Hope this clears a few things up and if you or your daughter have any more questions, I’d be happy to help!

  13. Hi Ryan.

    Just thought give ya quick update on last few days.
    Took daughter to start her basic on tuedasy. On arrival everyone so polite and helpfull. Directed us to her block (typhoon) and within 20 mins of arriving she was off and away with tears from all. A texts throughout the evening the last one saying…OMG gotta be up at 5am.
    Next day we arrived for taking if the oath and it was more than we expected. We was given plenty of information in what was to come and supports lines. Met the staff on Arnold intake and they all seem nice.
    We where led into a room in groups and the oath was taken and a very proud moment. Then got 20 mins to chat and say goodbye to her all over again and off we went home.
    Was very impressed with the set and really put my mind at rest on whats to come. Plenty of information and seems to be a strong focus on welfare and support. As i say quite impressed.
    Hope this helps others and answers the questions I had.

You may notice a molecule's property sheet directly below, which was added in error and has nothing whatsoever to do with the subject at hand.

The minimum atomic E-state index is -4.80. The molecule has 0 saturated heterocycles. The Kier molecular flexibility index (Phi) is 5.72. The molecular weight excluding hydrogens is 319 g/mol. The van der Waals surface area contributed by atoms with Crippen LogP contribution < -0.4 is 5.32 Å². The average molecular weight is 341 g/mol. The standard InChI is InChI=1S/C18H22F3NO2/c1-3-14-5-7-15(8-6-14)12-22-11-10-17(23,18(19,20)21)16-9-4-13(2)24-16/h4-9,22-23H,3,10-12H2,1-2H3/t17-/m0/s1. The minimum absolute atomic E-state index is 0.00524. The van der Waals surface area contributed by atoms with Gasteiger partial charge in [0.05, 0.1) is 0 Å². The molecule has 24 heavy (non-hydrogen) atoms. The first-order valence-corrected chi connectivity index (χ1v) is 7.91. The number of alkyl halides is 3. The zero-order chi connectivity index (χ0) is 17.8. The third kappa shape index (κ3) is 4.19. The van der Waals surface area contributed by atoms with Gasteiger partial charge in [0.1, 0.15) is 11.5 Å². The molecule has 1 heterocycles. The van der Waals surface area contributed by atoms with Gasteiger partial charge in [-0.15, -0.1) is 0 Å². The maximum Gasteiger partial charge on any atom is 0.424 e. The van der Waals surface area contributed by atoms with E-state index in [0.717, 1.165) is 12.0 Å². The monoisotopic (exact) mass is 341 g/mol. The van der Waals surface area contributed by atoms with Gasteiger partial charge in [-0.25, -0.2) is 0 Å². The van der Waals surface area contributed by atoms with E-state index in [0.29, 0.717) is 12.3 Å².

14. Hey, great work on the blog. I have PRTC in a week and a half with my intake planned on being end of January 2018. I knew the RAF was what I wanted and have never felt I couldn’t achieve it but I had been looking for someones story on how it all went and their views on it for a while. You provided me with a lot of information on what I could expect and it’s great that it was relatively recent as most others I’ve found had been before 2010 or a lot further. It was a brilliant read and extremely useful so well done!

    • Hi Connor, many thanks for the kind words.

      I agree that there is a lack of resources like this one and it’s something I’m working with the RAF Recruitment team on to make more available. I’m glad it has been of use to you even though most of it is fairly generic. If you want any further questions answered then I’m more than happy to help.